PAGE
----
Who are they? The undercover fuzz.
The Campus Anti-War Network has just exposed an informant named Jason Mumford who was informing the FBI about numerous individuals involved in the Wild Rose Rebellion group and University Of Iowa Anti-War Committee. (I would tell you that this information came from a facebook message but then I’d have to kill you, you see.)
Here’s a video of him infiltrating his own rally:
Sometimes I wonder just how many people actually work for the FBI. It looks like in 2004 the FBI had 28,576 total employees, which was before a 2004 executive order created even more employment for the FBI and doubled the number of CIA employees. Needless to say, the number of FBI or CIA employees does not include the number of informants. You can be an informant who does not actually work for the FBI or CIA, and can still be paid hundreds of thousands of dollars to ruin other peoples’ lives.
I think this confirms that during the RNC the FBI was using technology that “would allow them to locate an individual through their cell phone.” The National Geospatial-Intelligence Agency (NGA) is one of the organizations mentioned in previous link, which means police had been using satellite photos to track people during and probably before the convention. NORTHCOM, a domestic military chain-of-command created after September 11th for Homeland Security, was involved in the security planning and operations as well. Originally NORTHCOM was given a limited role in civilian law enforcement after 9/11 – limited, that is, by posse comitatus. Now as you probably know, they’re set to patrol the streets and aid local law enforcements.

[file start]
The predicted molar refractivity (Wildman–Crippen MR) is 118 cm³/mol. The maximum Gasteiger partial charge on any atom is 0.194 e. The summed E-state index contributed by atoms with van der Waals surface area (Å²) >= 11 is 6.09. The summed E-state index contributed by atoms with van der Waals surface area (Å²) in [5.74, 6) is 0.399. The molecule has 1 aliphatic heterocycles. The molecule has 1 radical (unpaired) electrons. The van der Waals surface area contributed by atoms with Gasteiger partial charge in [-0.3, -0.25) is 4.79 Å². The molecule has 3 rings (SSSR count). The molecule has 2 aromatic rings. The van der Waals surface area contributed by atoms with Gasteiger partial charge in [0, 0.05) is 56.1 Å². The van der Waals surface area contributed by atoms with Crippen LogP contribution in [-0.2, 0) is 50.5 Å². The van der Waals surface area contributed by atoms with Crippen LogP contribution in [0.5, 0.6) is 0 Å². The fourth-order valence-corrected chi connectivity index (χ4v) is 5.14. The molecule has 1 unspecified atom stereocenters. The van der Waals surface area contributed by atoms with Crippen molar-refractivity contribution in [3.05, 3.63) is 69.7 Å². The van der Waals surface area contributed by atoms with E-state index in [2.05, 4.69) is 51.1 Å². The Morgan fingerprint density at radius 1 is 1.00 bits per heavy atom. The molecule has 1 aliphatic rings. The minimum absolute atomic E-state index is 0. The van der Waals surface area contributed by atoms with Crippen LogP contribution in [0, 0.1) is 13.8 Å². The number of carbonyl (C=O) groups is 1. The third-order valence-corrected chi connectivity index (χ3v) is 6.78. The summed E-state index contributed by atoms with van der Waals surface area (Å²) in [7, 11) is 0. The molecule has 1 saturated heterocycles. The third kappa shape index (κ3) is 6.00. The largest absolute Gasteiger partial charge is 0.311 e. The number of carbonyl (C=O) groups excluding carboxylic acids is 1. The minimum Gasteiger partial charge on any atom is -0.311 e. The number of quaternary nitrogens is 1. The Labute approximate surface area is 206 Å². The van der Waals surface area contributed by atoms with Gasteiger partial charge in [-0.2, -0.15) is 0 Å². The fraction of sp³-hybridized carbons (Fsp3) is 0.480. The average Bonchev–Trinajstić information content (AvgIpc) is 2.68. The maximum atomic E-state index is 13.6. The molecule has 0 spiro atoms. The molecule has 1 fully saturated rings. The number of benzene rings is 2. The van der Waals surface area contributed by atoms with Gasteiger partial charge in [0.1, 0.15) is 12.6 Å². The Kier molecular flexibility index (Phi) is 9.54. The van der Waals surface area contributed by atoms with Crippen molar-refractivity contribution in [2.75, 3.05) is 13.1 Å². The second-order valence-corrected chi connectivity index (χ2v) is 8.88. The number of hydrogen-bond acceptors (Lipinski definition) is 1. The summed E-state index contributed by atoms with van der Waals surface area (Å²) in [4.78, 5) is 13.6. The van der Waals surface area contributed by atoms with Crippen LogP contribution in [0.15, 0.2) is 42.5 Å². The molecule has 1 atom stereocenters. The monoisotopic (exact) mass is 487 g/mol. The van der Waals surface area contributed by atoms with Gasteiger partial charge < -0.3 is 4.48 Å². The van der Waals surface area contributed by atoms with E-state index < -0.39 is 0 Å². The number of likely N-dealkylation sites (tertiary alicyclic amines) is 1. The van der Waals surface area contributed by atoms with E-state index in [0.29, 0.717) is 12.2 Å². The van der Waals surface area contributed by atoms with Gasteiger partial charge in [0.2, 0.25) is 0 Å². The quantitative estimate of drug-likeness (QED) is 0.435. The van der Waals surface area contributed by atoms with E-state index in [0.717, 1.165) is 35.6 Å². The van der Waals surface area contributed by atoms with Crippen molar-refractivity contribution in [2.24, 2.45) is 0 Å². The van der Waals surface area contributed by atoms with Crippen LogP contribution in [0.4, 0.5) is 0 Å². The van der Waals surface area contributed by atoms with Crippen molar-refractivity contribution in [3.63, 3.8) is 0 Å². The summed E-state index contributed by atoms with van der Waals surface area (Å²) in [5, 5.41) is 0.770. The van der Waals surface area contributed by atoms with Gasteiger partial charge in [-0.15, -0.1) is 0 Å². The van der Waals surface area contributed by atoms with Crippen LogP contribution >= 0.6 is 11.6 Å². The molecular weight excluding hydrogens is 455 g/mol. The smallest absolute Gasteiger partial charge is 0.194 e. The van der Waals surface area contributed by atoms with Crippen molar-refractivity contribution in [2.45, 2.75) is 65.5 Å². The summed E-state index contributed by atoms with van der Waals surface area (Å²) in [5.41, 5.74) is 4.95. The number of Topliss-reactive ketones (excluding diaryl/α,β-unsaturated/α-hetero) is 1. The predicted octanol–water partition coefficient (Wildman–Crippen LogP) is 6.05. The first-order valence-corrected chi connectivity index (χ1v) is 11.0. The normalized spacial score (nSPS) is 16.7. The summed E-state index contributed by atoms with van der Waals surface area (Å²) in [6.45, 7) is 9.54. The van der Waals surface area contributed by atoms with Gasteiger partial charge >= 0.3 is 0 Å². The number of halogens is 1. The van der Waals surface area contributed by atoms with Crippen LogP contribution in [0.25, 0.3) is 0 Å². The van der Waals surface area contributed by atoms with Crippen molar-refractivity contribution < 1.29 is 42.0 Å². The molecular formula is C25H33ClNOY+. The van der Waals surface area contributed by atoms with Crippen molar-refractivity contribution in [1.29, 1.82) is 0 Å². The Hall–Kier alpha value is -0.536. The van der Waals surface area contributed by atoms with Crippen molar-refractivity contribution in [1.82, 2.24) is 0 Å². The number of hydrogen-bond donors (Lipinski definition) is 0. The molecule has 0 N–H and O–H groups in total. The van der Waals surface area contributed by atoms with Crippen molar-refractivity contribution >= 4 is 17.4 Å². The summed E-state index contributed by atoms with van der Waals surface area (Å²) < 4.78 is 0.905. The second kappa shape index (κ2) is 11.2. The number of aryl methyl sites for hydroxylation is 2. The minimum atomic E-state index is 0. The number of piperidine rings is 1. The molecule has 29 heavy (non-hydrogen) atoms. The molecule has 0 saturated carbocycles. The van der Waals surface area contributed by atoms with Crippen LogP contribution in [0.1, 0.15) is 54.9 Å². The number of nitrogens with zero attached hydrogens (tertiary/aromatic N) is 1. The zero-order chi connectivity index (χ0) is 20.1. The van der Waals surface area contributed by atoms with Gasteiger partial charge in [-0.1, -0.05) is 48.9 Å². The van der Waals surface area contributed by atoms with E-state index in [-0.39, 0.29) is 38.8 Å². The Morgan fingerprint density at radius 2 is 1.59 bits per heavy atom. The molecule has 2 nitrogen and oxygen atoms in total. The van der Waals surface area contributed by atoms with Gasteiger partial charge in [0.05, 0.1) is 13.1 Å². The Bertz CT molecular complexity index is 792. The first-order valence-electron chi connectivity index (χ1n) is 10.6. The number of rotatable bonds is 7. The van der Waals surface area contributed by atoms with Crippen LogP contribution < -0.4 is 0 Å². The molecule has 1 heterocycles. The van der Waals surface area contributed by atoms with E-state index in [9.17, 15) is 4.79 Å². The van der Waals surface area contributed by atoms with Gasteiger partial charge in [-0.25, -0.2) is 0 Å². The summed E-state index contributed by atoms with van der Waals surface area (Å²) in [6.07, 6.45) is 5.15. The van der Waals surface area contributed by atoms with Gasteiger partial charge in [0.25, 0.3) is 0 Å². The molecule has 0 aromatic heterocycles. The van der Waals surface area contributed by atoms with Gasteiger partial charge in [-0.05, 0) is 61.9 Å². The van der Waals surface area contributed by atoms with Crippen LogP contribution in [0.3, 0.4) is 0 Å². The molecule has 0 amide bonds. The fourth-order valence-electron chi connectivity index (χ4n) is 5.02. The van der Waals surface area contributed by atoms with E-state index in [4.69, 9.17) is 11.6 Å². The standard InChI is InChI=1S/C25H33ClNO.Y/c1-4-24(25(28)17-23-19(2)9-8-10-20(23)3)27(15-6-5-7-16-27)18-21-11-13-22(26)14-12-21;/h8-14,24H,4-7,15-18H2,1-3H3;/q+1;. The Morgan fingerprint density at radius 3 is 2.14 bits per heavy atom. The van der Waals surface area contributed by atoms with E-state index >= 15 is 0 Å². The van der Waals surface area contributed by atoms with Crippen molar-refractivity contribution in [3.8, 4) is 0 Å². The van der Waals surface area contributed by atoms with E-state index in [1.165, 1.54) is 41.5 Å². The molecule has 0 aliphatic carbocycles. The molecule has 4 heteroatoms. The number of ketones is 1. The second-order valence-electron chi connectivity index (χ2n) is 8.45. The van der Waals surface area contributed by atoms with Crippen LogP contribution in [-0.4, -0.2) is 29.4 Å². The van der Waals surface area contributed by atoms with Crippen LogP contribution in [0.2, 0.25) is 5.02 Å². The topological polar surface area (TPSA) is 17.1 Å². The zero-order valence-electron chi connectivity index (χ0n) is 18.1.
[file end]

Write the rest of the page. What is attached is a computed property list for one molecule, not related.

An article titled ‘Anarchist looked like someone’s mom’ in the Minneapolis Star Tribune is worth reading. It’s about FBI informants who cry, pout, turn on each other, look like moms and nieces, show up for more potlucks than you do, and then eventually, rat you out without any evidence. Here is an excerpt.
Nathanael Secor, one of the RNC Eight, said “a level of comradeship” developed between activists and the operatives and it was disappointing to learn they were spies. Still, he says, “We had the feeling we were under surveillance from the beginning. It did not come as a complete shock.”
At one meeting of various groups, “somebody made a joke that based on looks, he’s the one who looks like a cop,” Plotz said. “He kind of smiled and didn’t say anything.”
At a meeting where Hedstrom was the facilitator, a kind of chairperson, an anarchist expressed concern that he was a cop, a report said. Dugger “became emotional and told them how bad he felt, he wiped his eyes and blew his nose.” He denied he was an informer.
The memo said two anarchists told him they “don’t think he is a cop. They said a cop would have just walked away and never returned and wouldn’t cry.”
Dugger even got into the act. By August he was urging an anarchist to suspect another anarchist of being an informer.
In the reports, the anarchists talk with bravado, with occasional references to breaking windows and damaging vehicles. They told each other it was not violence, since they had no plans to injure people.
Many meetings involved no talk of property damage, or even protests. They dealt with tasks like finding places to stay. The local anarchist core was small, and the reports offer a glimpse into strains –and even gripes — among them.